Hope you've been doing well this week!
Here's your weekly dose of my top resources, thoughts, 'aha moments' and announcements directly from my brain to yours from this past week.
- What I'm reading
This week I've been getting stuck into this staple that's been suggested time and time again for figure drawing.
Glenn Vilppu is a legend in the drawing (and teaching) space and is known for training professionals in the animation industry.
This is especially helpful, because I really like the way animators draw; they have to build the character, rather than copy a piece of reference verbatim and that's exactly what this book is aimed at doing.
I like this quote I found on his website -> "I do not teach a style, I teach tools of communication."
And that pretty much sums up what I'm currently getting out of this book for figure drawing, it really has helped solidify some key concepts for me, and I highly recommend you check it out!
- Aha moments
A couple of aha moments I've picked up this week from the 'Vilppu Drawing Manual'
Figure drawing is procedural
Vilppu states "Drawing is a logical and practical process".
It's procedural, you're building the drawing up from big shapes to smaller shapes.
This one little nugget has started to help me think about a figure drawing in stages and to focus on one element at a time.
At the beginning of the drawing, gesture is everything
Vilppu mentions that the beginning of the drawing capturing the action of the pose, is one of the most important things to think about.
And this makes a lot of sense to me, because if we're thinking procedurally (as mentioned above), this initial action will influence the later stages of the drawing. Karl Gnass also mentions this way of thinking in the video mentioned below!
A Conversation with Karl Gnass
This one was tucked away in YouTube's algorithm but I stumbled apon it and I'm glad I did!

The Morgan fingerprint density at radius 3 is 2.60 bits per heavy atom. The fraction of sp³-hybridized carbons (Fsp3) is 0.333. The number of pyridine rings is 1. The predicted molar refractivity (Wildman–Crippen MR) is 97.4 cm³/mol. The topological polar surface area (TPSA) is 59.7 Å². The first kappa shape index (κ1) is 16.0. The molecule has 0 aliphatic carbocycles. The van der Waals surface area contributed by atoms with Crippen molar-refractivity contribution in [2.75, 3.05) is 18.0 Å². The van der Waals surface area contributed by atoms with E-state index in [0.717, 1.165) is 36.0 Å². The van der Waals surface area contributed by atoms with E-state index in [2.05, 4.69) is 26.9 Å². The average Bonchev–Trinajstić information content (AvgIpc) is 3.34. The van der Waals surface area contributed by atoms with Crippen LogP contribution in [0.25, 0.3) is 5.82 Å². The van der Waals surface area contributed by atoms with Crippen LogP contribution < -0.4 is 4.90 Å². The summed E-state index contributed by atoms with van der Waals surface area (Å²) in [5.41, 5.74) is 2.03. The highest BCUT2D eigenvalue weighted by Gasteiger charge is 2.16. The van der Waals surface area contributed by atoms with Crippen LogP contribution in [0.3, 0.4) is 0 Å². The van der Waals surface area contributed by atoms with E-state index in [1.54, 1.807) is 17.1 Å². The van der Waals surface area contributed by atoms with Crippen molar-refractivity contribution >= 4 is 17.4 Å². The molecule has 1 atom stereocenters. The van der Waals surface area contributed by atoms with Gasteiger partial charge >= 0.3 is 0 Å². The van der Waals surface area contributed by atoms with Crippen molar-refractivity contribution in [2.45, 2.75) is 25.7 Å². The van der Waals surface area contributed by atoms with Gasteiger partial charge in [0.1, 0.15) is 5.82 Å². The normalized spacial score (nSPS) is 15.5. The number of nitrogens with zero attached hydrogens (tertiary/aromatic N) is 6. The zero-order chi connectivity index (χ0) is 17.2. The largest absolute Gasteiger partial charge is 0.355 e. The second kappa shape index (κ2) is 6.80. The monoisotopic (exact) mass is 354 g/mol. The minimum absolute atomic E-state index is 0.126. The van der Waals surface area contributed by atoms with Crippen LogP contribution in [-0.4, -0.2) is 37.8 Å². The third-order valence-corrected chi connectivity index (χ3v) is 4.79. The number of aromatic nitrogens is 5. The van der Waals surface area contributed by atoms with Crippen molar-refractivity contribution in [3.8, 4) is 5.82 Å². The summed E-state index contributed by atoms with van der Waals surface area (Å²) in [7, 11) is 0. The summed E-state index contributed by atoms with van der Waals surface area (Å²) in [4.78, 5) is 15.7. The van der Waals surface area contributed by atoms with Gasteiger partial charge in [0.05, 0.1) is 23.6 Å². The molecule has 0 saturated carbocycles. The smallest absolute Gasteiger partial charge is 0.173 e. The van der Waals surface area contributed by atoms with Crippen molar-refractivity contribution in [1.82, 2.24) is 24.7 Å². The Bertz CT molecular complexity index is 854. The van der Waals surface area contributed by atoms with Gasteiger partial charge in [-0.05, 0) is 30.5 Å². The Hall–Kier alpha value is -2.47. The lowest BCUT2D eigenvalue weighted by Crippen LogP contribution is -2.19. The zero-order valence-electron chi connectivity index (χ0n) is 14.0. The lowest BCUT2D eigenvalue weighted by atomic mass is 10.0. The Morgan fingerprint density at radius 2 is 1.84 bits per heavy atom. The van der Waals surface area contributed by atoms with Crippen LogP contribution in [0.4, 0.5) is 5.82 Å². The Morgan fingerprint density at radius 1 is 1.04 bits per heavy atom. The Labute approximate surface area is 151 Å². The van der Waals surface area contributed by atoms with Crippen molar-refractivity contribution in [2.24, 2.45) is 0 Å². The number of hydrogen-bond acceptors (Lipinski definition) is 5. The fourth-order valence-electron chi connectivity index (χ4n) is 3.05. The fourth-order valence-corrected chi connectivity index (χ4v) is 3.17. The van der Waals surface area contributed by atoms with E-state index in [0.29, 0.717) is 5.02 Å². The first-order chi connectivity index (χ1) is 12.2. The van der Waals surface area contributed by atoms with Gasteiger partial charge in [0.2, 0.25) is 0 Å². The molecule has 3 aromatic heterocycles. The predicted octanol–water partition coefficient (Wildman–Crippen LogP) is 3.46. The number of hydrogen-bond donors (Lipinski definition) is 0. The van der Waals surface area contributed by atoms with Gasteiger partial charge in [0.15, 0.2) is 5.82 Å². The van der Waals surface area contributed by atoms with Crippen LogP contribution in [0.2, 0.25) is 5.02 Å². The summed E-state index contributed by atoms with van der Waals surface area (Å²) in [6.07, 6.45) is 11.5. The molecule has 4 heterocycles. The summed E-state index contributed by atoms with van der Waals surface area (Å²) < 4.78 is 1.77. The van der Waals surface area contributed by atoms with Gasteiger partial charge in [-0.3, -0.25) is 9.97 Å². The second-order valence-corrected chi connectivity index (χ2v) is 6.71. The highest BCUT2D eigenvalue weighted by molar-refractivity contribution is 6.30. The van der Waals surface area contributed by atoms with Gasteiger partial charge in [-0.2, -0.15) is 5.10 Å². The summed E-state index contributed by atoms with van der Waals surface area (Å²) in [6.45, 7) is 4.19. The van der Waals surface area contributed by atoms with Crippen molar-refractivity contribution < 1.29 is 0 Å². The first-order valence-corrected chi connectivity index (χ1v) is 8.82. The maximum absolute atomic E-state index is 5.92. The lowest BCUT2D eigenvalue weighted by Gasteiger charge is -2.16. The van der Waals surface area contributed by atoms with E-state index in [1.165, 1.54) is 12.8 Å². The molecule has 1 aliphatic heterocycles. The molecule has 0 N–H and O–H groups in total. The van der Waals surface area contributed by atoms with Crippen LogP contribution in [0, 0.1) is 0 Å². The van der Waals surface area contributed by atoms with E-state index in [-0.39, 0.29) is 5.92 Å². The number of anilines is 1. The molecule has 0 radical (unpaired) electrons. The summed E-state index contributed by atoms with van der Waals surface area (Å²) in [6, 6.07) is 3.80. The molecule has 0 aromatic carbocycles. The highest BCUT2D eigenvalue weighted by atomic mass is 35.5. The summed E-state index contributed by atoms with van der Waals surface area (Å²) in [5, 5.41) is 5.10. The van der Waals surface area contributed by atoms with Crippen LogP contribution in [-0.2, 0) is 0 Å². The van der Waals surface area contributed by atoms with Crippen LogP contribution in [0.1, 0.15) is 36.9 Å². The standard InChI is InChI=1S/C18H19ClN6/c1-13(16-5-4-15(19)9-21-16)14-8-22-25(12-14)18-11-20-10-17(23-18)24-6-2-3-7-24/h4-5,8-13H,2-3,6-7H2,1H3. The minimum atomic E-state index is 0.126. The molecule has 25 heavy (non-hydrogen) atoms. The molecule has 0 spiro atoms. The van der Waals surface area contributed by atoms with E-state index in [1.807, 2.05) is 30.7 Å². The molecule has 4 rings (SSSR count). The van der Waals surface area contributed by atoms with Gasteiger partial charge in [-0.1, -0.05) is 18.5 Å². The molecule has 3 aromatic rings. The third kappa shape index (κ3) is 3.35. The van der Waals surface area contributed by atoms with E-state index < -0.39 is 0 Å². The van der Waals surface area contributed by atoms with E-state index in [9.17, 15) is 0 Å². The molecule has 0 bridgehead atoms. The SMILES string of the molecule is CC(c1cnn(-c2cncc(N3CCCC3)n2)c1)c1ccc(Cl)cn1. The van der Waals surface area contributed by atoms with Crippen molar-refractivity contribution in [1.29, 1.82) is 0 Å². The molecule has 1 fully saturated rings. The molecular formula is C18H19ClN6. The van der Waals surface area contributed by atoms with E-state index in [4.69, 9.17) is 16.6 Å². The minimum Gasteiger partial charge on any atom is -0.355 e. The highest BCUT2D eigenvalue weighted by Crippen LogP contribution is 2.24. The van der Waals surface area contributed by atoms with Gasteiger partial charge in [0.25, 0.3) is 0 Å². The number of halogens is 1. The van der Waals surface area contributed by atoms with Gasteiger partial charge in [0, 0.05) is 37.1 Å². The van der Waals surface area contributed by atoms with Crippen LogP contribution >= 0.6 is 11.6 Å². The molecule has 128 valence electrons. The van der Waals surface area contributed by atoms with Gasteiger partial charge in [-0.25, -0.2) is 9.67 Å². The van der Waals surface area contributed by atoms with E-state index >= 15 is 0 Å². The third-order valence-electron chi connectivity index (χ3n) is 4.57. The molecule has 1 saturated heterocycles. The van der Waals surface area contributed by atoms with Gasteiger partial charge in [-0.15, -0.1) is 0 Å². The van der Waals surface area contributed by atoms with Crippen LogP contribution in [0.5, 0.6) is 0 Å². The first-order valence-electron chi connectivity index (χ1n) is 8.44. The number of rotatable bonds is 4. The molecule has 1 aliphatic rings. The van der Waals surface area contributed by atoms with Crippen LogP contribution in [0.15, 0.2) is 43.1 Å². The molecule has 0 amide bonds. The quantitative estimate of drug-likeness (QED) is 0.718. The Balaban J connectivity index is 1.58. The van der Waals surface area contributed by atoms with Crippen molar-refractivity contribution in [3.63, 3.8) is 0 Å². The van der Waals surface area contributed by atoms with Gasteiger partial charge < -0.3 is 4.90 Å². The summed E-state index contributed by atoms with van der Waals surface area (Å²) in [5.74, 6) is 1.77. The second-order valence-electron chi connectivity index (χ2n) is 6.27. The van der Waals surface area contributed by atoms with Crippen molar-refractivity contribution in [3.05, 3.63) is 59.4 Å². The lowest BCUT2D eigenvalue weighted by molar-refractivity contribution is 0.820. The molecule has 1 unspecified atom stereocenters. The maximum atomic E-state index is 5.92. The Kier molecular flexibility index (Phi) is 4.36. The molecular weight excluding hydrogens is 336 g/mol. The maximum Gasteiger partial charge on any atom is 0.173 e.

Karl is a well known name in the figure drawing education space and here he has a pretty casual chat about his past and a few principles he's picked up along the way. It's only 16 mins so worth chucking on in the background while you're working.
Improve your painting with 3 simple rules - Izzy's Logic of Light and Colour: Ep1
This one is about 6 years old, but is an AWESOME one to sit down and let the rendering principles soak in!
- Thoughts and musings
Utilising current technology to speed up the learning curve.
I'm a tech guy at heart. I work on a company that myself and a few other awesome guys created called Keepon (a business management software for solo business people).
My role there is to design and develop software and It's something I love just as much as art (some may even say they're one in the same).
And I've been thinking of leveraging technology more and more to speed up the learning process (not to be used as a crutch) that the old masters could only dream of having access too.
Two (somewhat unconventional) tools that I've folded into my workflow to aid my learning in drawing and painting...
Obsidian -> for note taking, thought capture and PKM (personal knowledge management)
Blender -> for setting up different lighting scenarios to study from
Although I doubt anything will beat good old consistency and getting in the mileage; I've got a feeling we've only scratched the surface of what's possible when it comes to learning/attempting to master a skill.
I'm going to be studying more written material around learning how to learn, how our brains capture and store information and I'll be experimenting with different software to help in the learning process.
The future is so bright for people looking to learn, and I'm on the hunt to make this process as efficient as possible and I'll be sharing my findings along the way, so stay tuned!
Have been on a bit of a figure drawing kick recently! Has been super fun, I'll be bouncing around different drawing topics as I study them from week to week, I hope you'll join me for the ride and pick up things along the way!
Until next week, stay consistent, use reference, have fun with it and remember; it's only pixels baybee!
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